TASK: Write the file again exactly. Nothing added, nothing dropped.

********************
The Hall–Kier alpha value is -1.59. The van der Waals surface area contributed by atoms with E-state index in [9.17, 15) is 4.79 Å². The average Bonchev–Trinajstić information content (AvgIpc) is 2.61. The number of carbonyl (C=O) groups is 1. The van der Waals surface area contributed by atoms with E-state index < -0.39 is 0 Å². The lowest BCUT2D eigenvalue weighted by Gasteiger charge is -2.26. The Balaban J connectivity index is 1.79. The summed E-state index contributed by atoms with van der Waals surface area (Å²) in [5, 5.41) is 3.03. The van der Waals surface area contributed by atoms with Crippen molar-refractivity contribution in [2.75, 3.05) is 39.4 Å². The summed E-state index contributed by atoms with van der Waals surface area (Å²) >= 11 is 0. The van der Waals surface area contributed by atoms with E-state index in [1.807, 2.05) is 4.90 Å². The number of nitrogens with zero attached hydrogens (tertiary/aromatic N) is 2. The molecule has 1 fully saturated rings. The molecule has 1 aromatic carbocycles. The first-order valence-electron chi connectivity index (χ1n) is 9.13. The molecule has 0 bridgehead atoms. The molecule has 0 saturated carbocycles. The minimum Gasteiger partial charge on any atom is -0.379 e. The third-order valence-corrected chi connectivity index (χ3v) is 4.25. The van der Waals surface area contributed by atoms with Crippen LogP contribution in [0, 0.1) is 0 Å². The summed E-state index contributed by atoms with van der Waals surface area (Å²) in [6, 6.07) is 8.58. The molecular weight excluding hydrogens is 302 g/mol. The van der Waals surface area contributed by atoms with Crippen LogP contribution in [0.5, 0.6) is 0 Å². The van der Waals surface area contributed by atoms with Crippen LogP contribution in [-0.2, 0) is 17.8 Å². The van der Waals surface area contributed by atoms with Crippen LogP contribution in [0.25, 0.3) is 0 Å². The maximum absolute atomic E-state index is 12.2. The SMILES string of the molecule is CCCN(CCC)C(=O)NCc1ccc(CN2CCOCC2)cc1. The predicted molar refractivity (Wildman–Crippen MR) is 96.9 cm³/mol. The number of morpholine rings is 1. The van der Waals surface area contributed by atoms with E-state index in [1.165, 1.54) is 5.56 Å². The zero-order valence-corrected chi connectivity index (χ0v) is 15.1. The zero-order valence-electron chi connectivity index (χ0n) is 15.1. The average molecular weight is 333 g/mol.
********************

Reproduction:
The Hall–Kier alpha value is -1.59. The van der Waals surface area contributed by atoms with E-state index in [9.17, 15) is 4.79 Å². The average Bonchev–Trinajstić information content (AvgIpc) is 2.61. The number of carbonyl (C=O) groups is 1. The van der Waals surface area contributed by atoms with E-state index < -0.39 is 0 Å². The lowest BCUT2D eigenvalue weighted by Gasteiger charge is -2.26. The Balaban J connectivity index is 1.79. The summed E-state index contributed by atoms with van der Waals surface area (Å²) in [5, 5.41) is 3.03. The van der Waals surface area contributed by atoms with Crippen molar-refractivity contribution in [2.75, 3.05) is 39.4 Å². The summed E-state index contributed by atoms with van der Waals surface area (Å²) >= 11 is 0. The van der Waals surface area contributed by atoms with E-state index in [1.807, 2.05) is 4.90 Å². The number of nitrogens with zero attached hydrogens (tertiary/aromatic N) is 2. The molecule has 1 fully saturated rings. The molecule has 1 aromatic carbocycles. The first-order valence-electron chi connectivity index (χ1n) is 9.13. The molecule has 0 bridgehead atoms. The molecule has 0 saturated carbocycles. The minimum Gasteiger partial charge on any atom is -0.379 e. The third-order valence-corrected chi connectivity index (χ3v) is 4.25. The van der Waals surface area contributed by atoms with Crippen LogP contribution in [0, 0.1) is 0 Å². The summed E-state index contributed by atoms with van der Waals surface area (Å²) in [6, 6.07) is 8.58. The molecular weight excluding hydrogens is 302 g/mol. The van der Waals surface area contributed by atoms with Crippen LogP contribution in [0.5, 0.6) is 0 Å². The van der Waals surface area contributed by atoms with Crippen LogP contribution in [-0.2, 0) is 17.8 Å². The van der Waals surface area contributed by atoms with Crippen LogP contribution in [0.25, 0.3) is 0 Å². The maximum absolute atomic E-state index is 12.2. The SMILES string of the molecule is CCCN(CCC)C(=O)NCc1ccc(CN2CCOCC2)cc1. The predicted molar refractivity (Wildman–Crippen MR) is 96.9 cm³/mol. The number of morpholine rings is 1. The van der Waals surface area contributed by atoms with E-state index in [1.165, 1.54) is 5.56 Å². The zero-order valence-corrected chi connectivity index (χ0v) is 15.1. The zero-order valence-electron chi connectivity index (χ0n) is 15.1. The average molecular weight is 333 g/mol.